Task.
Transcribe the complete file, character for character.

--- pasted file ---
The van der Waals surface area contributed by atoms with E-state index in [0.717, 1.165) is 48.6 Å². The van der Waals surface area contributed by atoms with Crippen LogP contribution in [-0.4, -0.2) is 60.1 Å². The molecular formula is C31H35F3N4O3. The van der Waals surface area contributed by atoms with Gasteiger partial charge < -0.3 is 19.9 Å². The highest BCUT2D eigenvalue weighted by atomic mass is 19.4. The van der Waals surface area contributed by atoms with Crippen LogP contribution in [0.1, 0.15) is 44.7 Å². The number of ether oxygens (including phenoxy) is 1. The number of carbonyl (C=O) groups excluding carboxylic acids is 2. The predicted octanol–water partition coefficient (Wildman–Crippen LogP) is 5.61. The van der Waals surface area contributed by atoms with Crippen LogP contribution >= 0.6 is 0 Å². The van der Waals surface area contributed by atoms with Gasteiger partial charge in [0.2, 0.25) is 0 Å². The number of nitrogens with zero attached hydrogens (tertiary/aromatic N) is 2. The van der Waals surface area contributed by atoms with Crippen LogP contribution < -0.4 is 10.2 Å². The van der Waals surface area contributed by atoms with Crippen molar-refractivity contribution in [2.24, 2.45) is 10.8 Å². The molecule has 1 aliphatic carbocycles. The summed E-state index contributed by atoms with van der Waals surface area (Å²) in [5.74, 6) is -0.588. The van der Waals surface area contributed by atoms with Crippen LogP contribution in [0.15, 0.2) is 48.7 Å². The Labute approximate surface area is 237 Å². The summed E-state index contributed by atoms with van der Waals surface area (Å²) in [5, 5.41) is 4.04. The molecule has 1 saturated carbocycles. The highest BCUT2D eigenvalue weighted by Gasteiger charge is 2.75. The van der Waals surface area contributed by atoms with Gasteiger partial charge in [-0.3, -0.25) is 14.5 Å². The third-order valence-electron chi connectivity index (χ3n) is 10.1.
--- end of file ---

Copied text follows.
The van der Waals surface area contributed by atoms with E-state index in [0.717, 1.165) is 48.6 Å². The van der Waals surface area contributed by atoms with Crippen LogP contribution in [-0.4, -0.2) is 60.1 Å². The molecular formula is C31H35F3N4O3. The van der Waals surface area contributed by atoms with Gasteiger partial charge < -0.3 is 19.9 Å². The highest BCUT2D eigenvalue weighted by atomic mass is 19.4. The van der Waals surface area contributed by atoms with Crippen LogP contribution in [0.1, 0.15) is 44.7 Å². The number of ether oxygens (including phenoxy) is 1. The number of carbonyl (C=O) groups excluding carboxylic acids is 2. The predicted octanol–water partition coefficient (Wildman–Crippen LogP) is 5.61. The van der Waals surface area contributed by atoms with Crippen LogP contribution >= 0.6 is 0 Å². The van der Waals surface area contributed by atoms with Gasteiger partial charge in [0.2, 0.25) is 0 Å². The number of nitrogens with zero attached hydrogens (tertiary/aromatic N) is 2. The van der Waals surface area contributed by atoms with Crippen LogP contribution < -0.4 is 10.2 Å². The van der Waals surface area contributed by atoms with Crippen molar-refractivity contribution in [2.24, 2.45) is 10.8 Å². The molecule has 1 aliphatic carbocycles. The summed E-state index contributed by atoms with van der Waals surface area (Å²) in [5.74, 6) is -0.588. The van der Waals surface area contributed by atoms with Crippen LogP contribution in [0.15, 0.2) is 48.7 Å². The Labute approximate surface area is 237 Å². The summed E-state index contributed by atoms with van der Waals surface area (Å²) in [5, 5.41) is 4.04. The molecule has 1 saturated carbocycles. The highest BCUT2D eigenvalue weighted by Gasteiger charge is 2.75. The van der Waals surface area contributed by atoms with Gasteiger partial charge in [-0.3, -0.25) is 14.5 Å². The third-order valence-electron chi connectivity index (χ3n) is 10.1.